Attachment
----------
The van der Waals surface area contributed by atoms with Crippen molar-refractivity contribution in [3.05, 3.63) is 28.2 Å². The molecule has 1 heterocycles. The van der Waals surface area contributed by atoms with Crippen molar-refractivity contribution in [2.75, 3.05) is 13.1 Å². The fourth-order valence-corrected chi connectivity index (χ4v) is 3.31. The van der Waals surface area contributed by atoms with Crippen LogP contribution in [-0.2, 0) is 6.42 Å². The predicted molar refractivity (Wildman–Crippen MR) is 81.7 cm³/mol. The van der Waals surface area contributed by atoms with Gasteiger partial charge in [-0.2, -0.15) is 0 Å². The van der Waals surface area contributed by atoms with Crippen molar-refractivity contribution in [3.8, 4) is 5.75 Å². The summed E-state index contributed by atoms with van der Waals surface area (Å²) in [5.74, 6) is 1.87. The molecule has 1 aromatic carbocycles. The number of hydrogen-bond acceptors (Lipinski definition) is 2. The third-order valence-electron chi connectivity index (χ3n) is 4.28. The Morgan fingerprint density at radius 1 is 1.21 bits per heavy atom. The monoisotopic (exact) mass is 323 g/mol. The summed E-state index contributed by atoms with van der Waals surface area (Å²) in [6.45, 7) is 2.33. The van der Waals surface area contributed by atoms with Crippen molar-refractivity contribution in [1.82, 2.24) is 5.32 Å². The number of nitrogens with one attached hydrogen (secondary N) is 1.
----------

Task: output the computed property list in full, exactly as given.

The van der Waals surface area contributed by atoms with Crippen molar-refractivity contribution in [3.05, 3.63) is 28.2 Å². The molecule has 1 heterocycles. The van der Waals surface area contributed by atoms with Crippen molar-refractivity contribution in [2.75, 3.05) is 13.1 Å². The fourth-order valence-corrected chi connectivity index (χ4v) is 3.31. The van der Waals surface area contributed by atoms with Crippen LogP contribution in [-0.2, 0) is 6.42 Å². The predicted molar refractivity (Wildman–Crippen MR) is 81.7 cm³/mol. The van der Waals surface area contributed by atoms with Gasteiger partial charge in [-0.2, -0.15) is 0 Å². The van der Waals surface area contributed by atoms with Crippen molar-refractivity contribution in [3.8, 4) is 5.75 Å². The summed E-state index contributed by atoms with van der Waals surface area (Å²) in [5.74, 6) is 1.87. The molecule has 1 aromatic carbocycles. The number of hydrogen-bond acceptors (Lipinski definition) is 2. The third-order valence-electron chi connectivity index (χ3n) is 4.28. The Morgan fingerprint density at radius 1 is 1.21 bits per heavy atom. The monoisotopic (exact) mass is 323 g/mol. The summed E-state index contributed by atoms with van der Waals surface area (Å²) in [6.45, 7) is 2.33. The van der Waals surface area contributed by atoms with Crippen molar-refractivity contribution in [1.82, 2.24) is 5.32 Å². The number of nitrogens with one attached hydrogen (secondary N) is 1.